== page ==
Kerrie Trahan believes yoga can save Detroit "one breath at a time." She teaches yoga to third and fourth graders with Danialle Karmanos' Work It Out program and gives free yoga classes to adults through her own program Yoganic Flow.
Kerrie Trahan looks at the city she grew up in, where her family has been rooted for generations, and sees an awful lot of troubled minds and ailing bodies. But she knows what can help: yoga.
And she believes in starting young.
"Yoga is great for kids," said the 30-year-old instructor, "because it gives them the tools to self-regulate." They learn that when they feel angry they can use the breathing techniques they learned in yoga class to calm down instead of instantly reacting.
Trahan began teaching yoga and nutrition to third- and fourth-graders in Detroit's schools as a volunteer for the Danialle Karmanos 'Work It Out' program in 2012. The nonprofit uses volunteer yoga teachers, about 20 of them, and it's Trahan's job to organize them. It's a paid position, but Trahan still spends four days a week doing what she did as a volunteer: bringing yoga to the classes.
She says it helps with concentration and focus, especially with kids who may have skipped breakfast or don't have access to nutritious foods. "They're going to these liquor stores and party stores and buying junk food and candy," Trahan said, "and they're coming to school all wound up and full of sugar. They can't concentrate that way.
"But with these tools we give them, they can just relax and focus on what's in front of them."
Kids love doing the poses. "Today we learned Cat and Cow," she said, "and they got to meow like a cat and moo like a cow. It's a fun way to engage them."
At the end of the 10-week program, the kids get to keep their yoga mats so they can continue their practice and bring yoga to their families.
"One of the schools we've been going to for a few years is Charles Wright and some of the kids I taught when they were in third grade are now in fifth. Whenever I see them in the hall I ask them if they still do yoga and they almost always answer, 'Yes, Miss Kerrie, we're still doing yoga.' "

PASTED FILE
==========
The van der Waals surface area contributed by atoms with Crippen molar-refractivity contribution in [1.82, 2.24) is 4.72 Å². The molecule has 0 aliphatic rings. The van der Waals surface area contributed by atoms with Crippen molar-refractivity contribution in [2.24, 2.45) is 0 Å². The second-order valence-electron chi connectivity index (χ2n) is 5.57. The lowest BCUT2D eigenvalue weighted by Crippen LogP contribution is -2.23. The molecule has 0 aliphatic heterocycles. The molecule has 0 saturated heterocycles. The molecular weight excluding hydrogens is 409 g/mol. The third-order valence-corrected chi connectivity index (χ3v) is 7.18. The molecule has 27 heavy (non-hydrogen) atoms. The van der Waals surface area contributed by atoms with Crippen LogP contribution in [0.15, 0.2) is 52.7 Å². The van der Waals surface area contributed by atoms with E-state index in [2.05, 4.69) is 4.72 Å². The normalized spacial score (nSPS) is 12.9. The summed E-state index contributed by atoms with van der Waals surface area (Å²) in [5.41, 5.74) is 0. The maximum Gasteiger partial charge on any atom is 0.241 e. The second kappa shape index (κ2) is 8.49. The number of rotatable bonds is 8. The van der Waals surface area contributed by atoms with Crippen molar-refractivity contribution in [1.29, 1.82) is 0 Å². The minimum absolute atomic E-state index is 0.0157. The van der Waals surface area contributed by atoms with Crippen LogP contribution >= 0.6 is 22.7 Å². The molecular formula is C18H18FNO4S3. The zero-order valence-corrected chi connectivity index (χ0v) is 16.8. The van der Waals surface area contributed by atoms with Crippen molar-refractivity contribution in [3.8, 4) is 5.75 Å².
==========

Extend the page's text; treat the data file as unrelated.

She took her first yoga class at the Boll YMCA in 2007, but wasn't committed to it. Then she moved to South Korea to teach English as a second language. "Dealing with culture shock and studying for the LSAT at the time, I was very stressed, so I started practicing yoga regularly," she said.
As if living the vida yoga all day isn't enough, Trahan and her friend Ruby Hurliman (who now lives in Florida) started their own program, Yoganic Flow (yoganicflow.com) to offer free yoga and meditation classes in southwest Detroit's recreation centers.
"We're offering yoga to Detroiters for free because poverty in Detroit is pervasive," Trahan said. "Your average Detroiter, when they have to decide to put bread on the table or pay $15 for a yoga class, they're going to choose the bread.
"We want people to still choose to be active, to take the initiative to take care of themselves without having to make that (choice) to eat or try to get healthy."
Trahan believes yoga can help with many health issues Detroiters face, like anxiety and depression, addiction, diabetes, high blood pressure and chronic pain. Her adult students come from all over the income spectrum, but the vast majority are low income.
"Yoga is not self-help for the privileged," she said. "Yoga is for all people." Trahan sees yoga as a tool to heal a city with a history of segregation that persists today. She counters this by holding some of the most diverse classes of adult students in the city.
She said she sees the influx of new residents to downtown and midtown as deepening the rift between the central city and Detroit's neighborhoods.
"Yoga is that one thing that brings us together," she said. The word itself translates as "unity."
"The way I define yoga is coming to fruition before my eyes," Trahan said. "It's people from all backgrounds coming together to connect, not just with themsleves – their minds and bodies – but with each other.
"Our vision is to transform Detroit one breath at a time," said Trahan. "Inner peace to inner city peace."
If you go
Yoganic Flow's free classes are 6-7 p.m. Tuesdays at Patton Recreation Center, 2301 Woodmere, Detroit and 6-7 p.m. Wednesdays at Roberto Clement Recreation Center. Both nights feature Hatha Yoga for all experience levels.
Yoganic Flow will hold free classes at Detroit Market Garden and Lafayette Greens starting in May. Check facebook.com/YoganicFlow for details in the coming weeks.